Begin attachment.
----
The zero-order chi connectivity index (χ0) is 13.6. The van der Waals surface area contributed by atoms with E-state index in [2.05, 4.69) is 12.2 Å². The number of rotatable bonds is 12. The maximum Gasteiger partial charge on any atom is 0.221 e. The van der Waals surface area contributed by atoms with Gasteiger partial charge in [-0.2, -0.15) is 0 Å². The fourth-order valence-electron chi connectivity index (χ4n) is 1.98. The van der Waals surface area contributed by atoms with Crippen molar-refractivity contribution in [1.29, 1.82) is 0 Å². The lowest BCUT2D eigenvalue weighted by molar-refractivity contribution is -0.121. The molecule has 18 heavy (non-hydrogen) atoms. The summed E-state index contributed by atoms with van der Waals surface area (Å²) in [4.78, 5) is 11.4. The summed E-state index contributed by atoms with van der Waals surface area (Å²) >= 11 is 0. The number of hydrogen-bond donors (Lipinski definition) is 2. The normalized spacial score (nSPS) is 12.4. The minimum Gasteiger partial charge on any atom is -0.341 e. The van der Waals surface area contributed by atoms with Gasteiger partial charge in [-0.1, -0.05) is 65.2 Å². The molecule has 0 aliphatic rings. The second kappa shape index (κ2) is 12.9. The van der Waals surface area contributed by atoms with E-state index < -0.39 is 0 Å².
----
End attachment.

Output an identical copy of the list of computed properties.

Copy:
The zero-order chi connectivity index (χ0) is 13.6. The van der Waals surface area contributed by atoms with E-state index in [2.05, 4.69) is 12.2 Å². The number of rotatable bonds is 12. The maximum Gasteiger partial charge on any atom is 0.221 e. The van der Waals surface area contributed by atoms with Gasteiger partial charge in [-0.2, -0.15) is 0 Å². The fourth-order valence-electron chi connectivity index (χ4n) is 1.98. The van der Waals surface area contributed by atoms with Crippen molar-refractivity contribution in [1.29, 1.82) is 0 Å². The lowest BCUT2D eigenvalue weighted by molar-refractivity contribution is -0.121. The molecule has 18 heavy (non-hydrogen) atoms. The summed E-state index contributed by atoms with van der Waals surface area (Å²) in [4.78, 5) is 11.4. The summed E-state index contributed by atoms with van der Waals surface area (Å²) >= 11 is 0. The number of hydrogen-bond donors (Lipinski definition) is 2. The normalized spacial score (nSPS) is 12.4. The minimum Gasteiger partial charge on any atom is -0.341 e. The van der Waals surface area contributed by atoms with Gasteiger partial charge in [-0.1, -0.05) is 65.2 Å². The molecule has 0 aliphatic rings. The second kappa shape index (κ2) is 12.9. The van der Waals surface area contributed by atoms with E-state index < -0.39 is 0 Å².